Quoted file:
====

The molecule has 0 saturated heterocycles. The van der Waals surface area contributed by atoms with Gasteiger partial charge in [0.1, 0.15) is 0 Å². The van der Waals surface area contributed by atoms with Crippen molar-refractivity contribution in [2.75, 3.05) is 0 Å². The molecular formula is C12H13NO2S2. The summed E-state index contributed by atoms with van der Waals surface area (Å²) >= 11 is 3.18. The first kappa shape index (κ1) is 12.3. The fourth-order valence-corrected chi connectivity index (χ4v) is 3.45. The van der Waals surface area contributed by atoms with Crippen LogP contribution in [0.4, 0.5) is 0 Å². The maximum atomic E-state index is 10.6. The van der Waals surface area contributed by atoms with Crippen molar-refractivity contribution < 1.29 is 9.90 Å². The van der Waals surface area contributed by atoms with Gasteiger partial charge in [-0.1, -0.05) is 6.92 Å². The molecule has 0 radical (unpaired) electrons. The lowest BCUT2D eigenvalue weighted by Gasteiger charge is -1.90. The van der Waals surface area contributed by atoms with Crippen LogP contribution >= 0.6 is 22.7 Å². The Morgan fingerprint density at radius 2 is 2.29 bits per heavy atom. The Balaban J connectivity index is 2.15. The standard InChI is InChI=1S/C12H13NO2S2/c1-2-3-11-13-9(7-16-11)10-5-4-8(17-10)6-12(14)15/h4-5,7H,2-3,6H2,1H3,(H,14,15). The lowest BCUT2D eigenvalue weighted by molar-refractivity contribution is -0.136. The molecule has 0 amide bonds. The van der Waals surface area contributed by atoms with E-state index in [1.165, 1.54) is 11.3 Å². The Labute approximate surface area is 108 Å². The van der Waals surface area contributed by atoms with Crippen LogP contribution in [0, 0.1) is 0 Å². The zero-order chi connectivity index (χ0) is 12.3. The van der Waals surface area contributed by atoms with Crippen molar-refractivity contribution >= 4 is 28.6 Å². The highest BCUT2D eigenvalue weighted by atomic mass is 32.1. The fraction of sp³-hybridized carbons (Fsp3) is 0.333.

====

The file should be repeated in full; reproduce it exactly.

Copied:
The molecule has 0 saturated heterocycles. The van der Waals surface area contributed by atoms with Gasteiger partial charge in [0.1, 0.15) is 0 Å². The van der Waals surface area contributed by atoms with Crippen molar-refractivity contribution in [2.75, 3.05) is 0 Å². The molecular formula is C12H13NO2S2. The summed E-state index contributed by atoms with van der Waals surface area (Å²) >= 11 is 3.18. The first kappa shape index (κ1) is 12.3. The fourth-order valence-corrected chi connectivity index (χ4v) is 3.45. The van der Waals surface area contributed by atoms with Crippen LogP contribution in [0.4, 0.5) is 0 Å². The maximum atomic E-state index is 10.6. The van der Waals surface area contributed by atoms with Crippen molar-refractivity contribution < 1.29 is 9.90 Å². The van der Waals surface area contributed by atoms with Gasteiger partial charge in [-0.1, -0.05) is 6.92 Å². The molecule has 0 radical (unpaired) electrons. The lowest BCUT2D eigenvalue weighted by Gasteiger charge is -1.90. The van der Waals surface area contributed by atoms with Crippen LogP contribution >= 0.6 is 22.7 Å². The Morgan fingerprint density at radius 2 is 2.29 bits per heavy atom. The Balaban J connectivity index is 2.15. The standard InChI is InChI=1S/C12H13NO2S2/c1-2-3-11-13-9(7-16-11)10-5-4-8(17-10)6-12(14)15/h4-5,7H,2-3,6H2,1H3,(H,14,15). The lowest BCUT2D eigenvalue weighted by molar-refractivity contribution is -0.136. The molecule has 0 amide bonds. The van der Waals surface area contributed by atoms with E-state index in [1.165, 1.54) is 11.3 Å². The Labute approximate surface area is 108 Å². The van der Waals surface area contributed by atoms with Crippen LogP contribution in [0, 0.1) is 0 Å². The zero-order chi connectivity index (χ0) is 12.3. The van der Waals surface area contributed by atoms with Crippen molar-refractivity contribution >= 4 is 28.6 Å². The highest BCUT2D eigenvalue weighted by atomic mass is 32.1. The fraction of sp³-hybridized carbons (Fsp3) is 0.333.